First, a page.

When two different drivers share the Q50 (except 2.0t), the optional memory system makes it convenient for both. Each setting activates different, customized memories for the driver’s seat position, steering wheel position, outside mirror angle, climate settings and radio stations. The Verano doesn’t offer a memory system.

The Q50 (except 2.0t)’s optional easy entry system raises the steering wheel and glides the driver’s seat back when the door is unlocked or the ignition is switched off, making it easier for the driver to get in and out. The Verano doesn’t offer an easy entry system.

The Q50’s front and rear power windows all open or close with one touch of the switches, making it more convenient at drive-up windows and toll booths, or when talking with someone outside of the car. The Verano’s power windows’ passenger windows don’t close automatically. The Verano’s optional rear power window switches have to be held the entire time to close them fully.

If the windows are left down on the Q50 the driver can raise them all using the key in the outside lock cylinder. On a hot day the driver can lower the windows from outside the vehicle using the key in the outside lock cylinder or the keyless remote. The driver of the Verano can only operate the windows from inside the vehicle, with the ignition on.

The Q50 has a standard locking fuel door with a remote release located convenient to the driver. A locking fuel door helps prevent vandalism, such as sugar in the tank and fuel theft. The Verano doesn’t offer a locking fuel door.

The Q50’s rain-sensitive wipers adjust their speed and turn on and off automatically based on the amount of rainfall on the windshield. This allows the driver to concentrate on driving without constantly adjusting the wipers. The Verano’s manually variable intermittent wipers have to be constantly adjusted.

Consumer Reports rated the Q50’s headlight performance “Good,” a higher rating than the Verano’s headlights, which were rated “Fair.”

The Insurance Institute for Highway Safety (IIHS) conducts detailed tests on headlights for their range both straight ahead and in curves and to be certain they don’t exceed acceptable amounts of glare to oncoming drivers. The Q50’s available headlights were rated “Acceptable” by the IIHS, while the Verano’s headlights are rated “Poor.”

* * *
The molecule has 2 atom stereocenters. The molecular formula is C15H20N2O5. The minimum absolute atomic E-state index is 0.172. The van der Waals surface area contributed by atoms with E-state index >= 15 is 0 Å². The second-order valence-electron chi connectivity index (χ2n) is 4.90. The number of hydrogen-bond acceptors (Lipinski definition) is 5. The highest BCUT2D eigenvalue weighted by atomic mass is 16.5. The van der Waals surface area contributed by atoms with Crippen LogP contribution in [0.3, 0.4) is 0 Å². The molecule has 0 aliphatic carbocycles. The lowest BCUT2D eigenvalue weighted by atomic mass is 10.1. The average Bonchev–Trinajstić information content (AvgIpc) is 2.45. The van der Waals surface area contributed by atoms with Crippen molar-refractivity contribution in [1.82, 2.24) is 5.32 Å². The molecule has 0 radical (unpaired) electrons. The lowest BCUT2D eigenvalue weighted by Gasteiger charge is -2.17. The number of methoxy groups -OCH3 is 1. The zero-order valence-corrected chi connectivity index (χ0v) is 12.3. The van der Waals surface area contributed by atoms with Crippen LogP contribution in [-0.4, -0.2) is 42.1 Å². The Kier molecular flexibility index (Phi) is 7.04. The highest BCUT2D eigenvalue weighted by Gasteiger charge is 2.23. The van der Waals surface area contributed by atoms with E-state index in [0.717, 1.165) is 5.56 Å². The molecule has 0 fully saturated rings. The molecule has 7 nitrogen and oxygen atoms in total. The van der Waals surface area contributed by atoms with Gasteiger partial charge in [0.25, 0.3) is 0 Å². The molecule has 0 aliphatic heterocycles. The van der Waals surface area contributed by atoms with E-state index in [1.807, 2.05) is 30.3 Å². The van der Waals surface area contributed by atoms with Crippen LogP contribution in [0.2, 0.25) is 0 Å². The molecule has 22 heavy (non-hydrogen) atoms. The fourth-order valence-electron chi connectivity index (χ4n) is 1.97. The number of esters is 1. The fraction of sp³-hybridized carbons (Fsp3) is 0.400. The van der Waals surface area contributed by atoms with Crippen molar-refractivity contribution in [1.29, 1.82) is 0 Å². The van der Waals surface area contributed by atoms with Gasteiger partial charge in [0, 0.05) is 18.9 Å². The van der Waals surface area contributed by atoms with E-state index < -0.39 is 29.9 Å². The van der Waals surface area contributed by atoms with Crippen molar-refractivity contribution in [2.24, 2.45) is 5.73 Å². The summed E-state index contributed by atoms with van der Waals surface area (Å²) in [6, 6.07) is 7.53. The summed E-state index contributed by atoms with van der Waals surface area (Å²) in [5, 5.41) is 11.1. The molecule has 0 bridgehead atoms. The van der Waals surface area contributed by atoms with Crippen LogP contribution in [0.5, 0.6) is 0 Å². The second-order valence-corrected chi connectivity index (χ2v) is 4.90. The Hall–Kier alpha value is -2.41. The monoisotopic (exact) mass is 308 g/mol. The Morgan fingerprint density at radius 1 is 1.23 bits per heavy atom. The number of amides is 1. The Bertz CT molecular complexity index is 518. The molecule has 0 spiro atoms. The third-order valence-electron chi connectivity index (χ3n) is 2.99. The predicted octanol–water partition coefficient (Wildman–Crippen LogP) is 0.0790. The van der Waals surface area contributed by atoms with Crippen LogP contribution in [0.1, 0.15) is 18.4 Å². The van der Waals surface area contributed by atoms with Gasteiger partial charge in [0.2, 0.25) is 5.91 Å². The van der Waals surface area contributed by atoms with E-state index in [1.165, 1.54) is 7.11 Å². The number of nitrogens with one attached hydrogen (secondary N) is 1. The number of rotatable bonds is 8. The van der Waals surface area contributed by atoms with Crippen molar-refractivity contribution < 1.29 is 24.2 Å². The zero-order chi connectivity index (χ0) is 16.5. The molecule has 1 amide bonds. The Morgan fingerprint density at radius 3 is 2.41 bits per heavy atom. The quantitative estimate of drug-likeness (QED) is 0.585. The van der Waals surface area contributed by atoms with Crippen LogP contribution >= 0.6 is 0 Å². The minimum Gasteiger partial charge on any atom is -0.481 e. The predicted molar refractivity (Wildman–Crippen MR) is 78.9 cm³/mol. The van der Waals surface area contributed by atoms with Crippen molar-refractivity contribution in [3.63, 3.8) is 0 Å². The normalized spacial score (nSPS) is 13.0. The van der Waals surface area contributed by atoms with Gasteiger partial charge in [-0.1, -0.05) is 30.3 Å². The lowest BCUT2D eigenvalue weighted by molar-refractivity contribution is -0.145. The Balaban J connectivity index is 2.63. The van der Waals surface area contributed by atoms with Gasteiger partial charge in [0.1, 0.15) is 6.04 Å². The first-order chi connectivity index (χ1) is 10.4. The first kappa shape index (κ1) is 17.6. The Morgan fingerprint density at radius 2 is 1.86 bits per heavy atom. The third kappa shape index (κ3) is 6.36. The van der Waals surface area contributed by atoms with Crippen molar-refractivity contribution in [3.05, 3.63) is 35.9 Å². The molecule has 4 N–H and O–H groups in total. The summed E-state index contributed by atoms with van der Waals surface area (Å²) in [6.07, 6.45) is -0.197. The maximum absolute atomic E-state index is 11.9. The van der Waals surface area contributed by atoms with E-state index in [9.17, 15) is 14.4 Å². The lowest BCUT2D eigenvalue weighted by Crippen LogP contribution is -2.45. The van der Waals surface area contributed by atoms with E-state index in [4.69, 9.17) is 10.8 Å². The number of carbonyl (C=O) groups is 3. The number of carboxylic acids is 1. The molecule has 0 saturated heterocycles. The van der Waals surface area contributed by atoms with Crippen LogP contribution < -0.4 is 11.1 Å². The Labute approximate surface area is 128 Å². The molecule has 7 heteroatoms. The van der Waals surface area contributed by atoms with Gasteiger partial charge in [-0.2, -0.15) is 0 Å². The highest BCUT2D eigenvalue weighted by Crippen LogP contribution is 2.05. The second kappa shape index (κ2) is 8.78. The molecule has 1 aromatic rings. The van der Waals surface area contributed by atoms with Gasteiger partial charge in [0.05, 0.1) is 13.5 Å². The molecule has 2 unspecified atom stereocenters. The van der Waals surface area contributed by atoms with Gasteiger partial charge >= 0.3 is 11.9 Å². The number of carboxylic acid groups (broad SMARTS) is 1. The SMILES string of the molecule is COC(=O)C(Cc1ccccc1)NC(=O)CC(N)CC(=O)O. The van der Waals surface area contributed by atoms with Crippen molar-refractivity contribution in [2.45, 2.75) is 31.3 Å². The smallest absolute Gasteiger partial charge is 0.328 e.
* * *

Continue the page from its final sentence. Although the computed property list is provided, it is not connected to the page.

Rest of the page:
While driving with high beams on, sensitive light sensors available for the Q50 3.0t/Red Sport 400 detect other vehicles which could be blinded and automatically switch to low beams. The Verano doesn’t offer automatic dimming high beams.

To help drivers see further while navigating curves, the Q50 Premium/Sport offers optional adaptive headlights to illuminate around corners automatically by reading vehicle speed and steering wheel angle. The Verano doesn’t offer cornering lights.

The Q50’s standard outside mirrors include heating elements to clear off the mirrors for better visibility. Buick charges extra for heated mirrors on the Verano.

When the Q50 with available tilt-down mirrors is put in reverse, both rearview mirrors tilt from their original position. This gives the driver a better view of the curb during parallel parking maneuvers. Shifting out of reverse puts the mirrors into their original positions. The Verano’s mirrors don’t automatically adjust for backing.

The Q50 offers optional automatic dimming rear and side view mirrors which automatically darken quickly when headlights shine on them, keeping following vehicles from blinding or distracting the driver. The Verano offers an automatic rear view mirror, but its side mirrors don’t dim.

Both the Q50 and the Verano offer rear vents. For greater rear passenger comfort, the Q50 has standard rear air conditioning vents to keep rear occupants cool in summer or warm in winter. The Verano doesn’t offer rear air conditioning vents, only heat vents.

A built-in pollen filter removes pollen, exhaust fumes and other pollutants from the Q50’s passenger compartment. This helps prevent lung and/or sinus irritation, which can trigger allergies or asthma. The Verano doesn’t offer a filtration system.

To keep a safe, consistent following distance, the Q50 V6 offers an optional Intelligent Cruise Control, which alters the speed of the vehicle without driver intervention. This allows the driver to use cruise control more safely without constantly having to disengage it when approaching slower traffic. The Verano doesn’t offer an adaptive cruise control.

Bluetooth wireless connectivity is standard on the Q50, connecting the driver and passenger’s cell phones to the vehicle systems. This allows them to use the vehicle’s stereo and hand controls to place calls safely and easily. Bluetooth costs extra on the Verano.

Economic Advantages

Insurance will cost less for the Q50 owner. The Car Book by Jack Gillis rates the Q50 with a number “5” insurance rate while the Verano is rated higher at a number “8” rate.

The Q50 will cost the buyer less in the long run because of its superior resale value. The IntelliChoice estimates that the Q50 will retain 37.69% to 40.56% of its original price after five years, while the Verano only retains 35.39% to 36.82%.

According to The Car Book by Jack Gillis, the Q50 is less expensive to operate than the Verano because typical repairs cost less on the Q50 than the Verano, including $124 less for front brake pads, $16 less for fuel injection and $20 less for a fuel pump.

Recommendations

The Infiniti Q50 outsold the Buick Verano by 35% during the 2016 model year.

© 1991-2018 Advanta-STAR Automotive Research. All rights reserved.